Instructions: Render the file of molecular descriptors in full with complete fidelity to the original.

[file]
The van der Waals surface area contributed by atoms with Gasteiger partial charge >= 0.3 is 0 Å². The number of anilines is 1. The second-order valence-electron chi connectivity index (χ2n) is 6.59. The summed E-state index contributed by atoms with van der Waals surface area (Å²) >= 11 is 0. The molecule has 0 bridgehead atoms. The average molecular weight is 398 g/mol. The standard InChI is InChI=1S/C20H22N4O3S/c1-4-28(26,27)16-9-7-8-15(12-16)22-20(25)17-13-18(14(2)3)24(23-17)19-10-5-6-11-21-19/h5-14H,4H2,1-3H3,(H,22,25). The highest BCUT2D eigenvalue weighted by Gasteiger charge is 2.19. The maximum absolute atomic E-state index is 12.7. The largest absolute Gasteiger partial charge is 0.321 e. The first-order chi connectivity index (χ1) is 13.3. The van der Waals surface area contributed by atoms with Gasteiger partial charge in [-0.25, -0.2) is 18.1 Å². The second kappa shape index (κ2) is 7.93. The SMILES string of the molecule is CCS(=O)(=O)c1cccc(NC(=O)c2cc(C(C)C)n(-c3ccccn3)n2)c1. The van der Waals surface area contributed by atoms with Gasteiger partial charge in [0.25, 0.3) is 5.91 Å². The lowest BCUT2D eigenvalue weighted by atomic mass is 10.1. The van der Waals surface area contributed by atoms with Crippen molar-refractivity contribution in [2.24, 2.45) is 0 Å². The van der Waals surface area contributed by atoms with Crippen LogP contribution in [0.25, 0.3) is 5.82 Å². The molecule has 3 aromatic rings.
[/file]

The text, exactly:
The van der Waals surface area contributed by atoms with Gasteiger partial charge >= 0.3 is 0 Å². The number of anilines is 1. The second-order valence-electron chi connectivity index (χ2n) is 6.59. The summed E-state index contributed by atoms with van der Waals surface area (Å²) >= 11 is 0. The molecule has 0 bridgehead atoms. The average molecular weight is 398 g/mol. The standard InChI is InChI=1S/C20H22N4O3S/c1-4-28(26,27)16-9-7-8-15(12-16)22-20(25)17-13-18(14(2)3)24(23-17)19-10-5-6-11-21-19/h5-14H,4H2,1-3H3,(H,22,25). The highest BCUT2D eigenvalue weighted by Gasteiger charge is 2.19. The maximum absolute atomic E-state index is 12.7. The largest absolute Gasteiger partial charge is 0.321 e. The first-order chi connectivity index (χ1) is 13.3. The van der Waals surface area contributed by atoms with Gasteiger partial charge in [-0.25, -0.2) is 18.1 Å². The second kappa shape index (κ2) is 7.93. The SMILES string of the molecule is CCS(=O)(=O)c1cccc(NC(=O)c2cc(C(C)C)n(-c3ccccn3)n2)c1. The van der Waals surface area contributed by atoms with Gasteiger partial charge in [0.25, 0.3) is 5.91 Å². The lowest BCUT2D eigenvalue weighted by atomic mass is 10.1. The van der Waals surface area contributed by atoms with Crippen molar-refractivity contribution in [2.24, 2.45) is 0 Å². The van der Waals surface area contributed by atoms with Crippen LogP contribution in [0.25, 0.3) is 5.82 Å². The molecule has 3 aromatic rings.